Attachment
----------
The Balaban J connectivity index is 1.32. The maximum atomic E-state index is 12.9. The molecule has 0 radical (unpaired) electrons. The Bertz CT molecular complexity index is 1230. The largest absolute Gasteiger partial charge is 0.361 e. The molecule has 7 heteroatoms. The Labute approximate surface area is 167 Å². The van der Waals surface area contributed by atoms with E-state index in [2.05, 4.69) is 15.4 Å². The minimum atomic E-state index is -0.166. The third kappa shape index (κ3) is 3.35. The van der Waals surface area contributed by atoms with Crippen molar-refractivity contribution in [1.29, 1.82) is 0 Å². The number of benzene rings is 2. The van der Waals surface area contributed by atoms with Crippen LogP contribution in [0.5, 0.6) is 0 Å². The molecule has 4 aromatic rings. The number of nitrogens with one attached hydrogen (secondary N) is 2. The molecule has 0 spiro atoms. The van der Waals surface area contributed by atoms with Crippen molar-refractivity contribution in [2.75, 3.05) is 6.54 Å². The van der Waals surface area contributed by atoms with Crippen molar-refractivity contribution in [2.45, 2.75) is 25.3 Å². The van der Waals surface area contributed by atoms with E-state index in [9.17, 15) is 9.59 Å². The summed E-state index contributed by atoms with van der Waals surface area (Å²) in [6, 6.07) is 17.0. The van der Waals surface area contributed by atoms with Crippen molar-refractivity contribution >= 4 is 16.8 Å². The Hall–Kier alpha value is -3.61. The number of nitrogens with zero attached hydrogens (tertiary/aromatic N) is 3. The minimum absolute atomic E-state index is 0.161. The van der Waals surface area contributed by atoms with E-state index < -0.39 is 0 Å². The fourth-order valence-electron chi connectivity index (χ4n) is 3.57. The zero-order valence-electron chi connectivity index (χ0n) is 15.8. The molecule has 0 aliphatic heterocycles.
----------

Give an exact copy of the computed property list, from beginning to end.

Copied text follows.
The Balaban J connectivity index is 1.32. The maximum atomic E-state index is 12.9. The molecule has 0 radical (unpaired) electrons. The Bertz CT molecular complexity index is 1230. The largest absolute Gasteiger partial charge is 0.361 e. The molecule has 7 heteroatoms. The Labute approximate surface area is 167 Å². The van der Waals surface area contributed by atoms with E-state index in [2.05, 4.69) is 15.4 Å². The minimum atomic E-state index is -0.166. The third kappa shape index (κ3) is 3.35. The van der Waals surface area contributed by atoms with Crippen molar-refractivity contribution in [1.29, 1.82) is 0 Å². The number of benzene rings is 2. The van der Waals surface area contributed by atoms with Crippen LogP contribution in [0.5, 0.6) is 0 Å². The molecule has 4 aromatic rings. The number of nitrogens with one attached hydrogen (secondary N) is 2. The molecule has 0 spiro atoms. The van der Waals surface area contributed by atoms with Crippen molar-refractivity contribution in [2.75, 3.05) is 6.54 Å². The van der Waals surface area contributed by atoms with Crippen molar-refractivity contribution in [2.45, 2.75) is 25.3 Å². The van der Waals surface area contributed by atoms with E-state index in [9.17, 15) is 9.59 Å². The summed E-state index contributed by atoms with van der Waals surface area (Å²) in [6, 6.07) is 17.0. The van der Waals surface area contributed by atoms with Crippen molar-refractivity contribution >= 4 is 16.8 Å². The Hall–Kier alpha value is -3.61. The number of nitrogens with zero attached hydrogens (tertiary/aromatic N) is 3. The minimum absolute atomic E-state index is 0.161. The van der Waals surface area contributed by atoms with E-state index < -0.39 is 0 Å². The fourth-order valence-electron chi connectivity index (χ4n) is 3.57. The zero-order valence-electron chi connectivity index (χ0n) is 15.8. The molecule has 0 aliphatic heterocycles.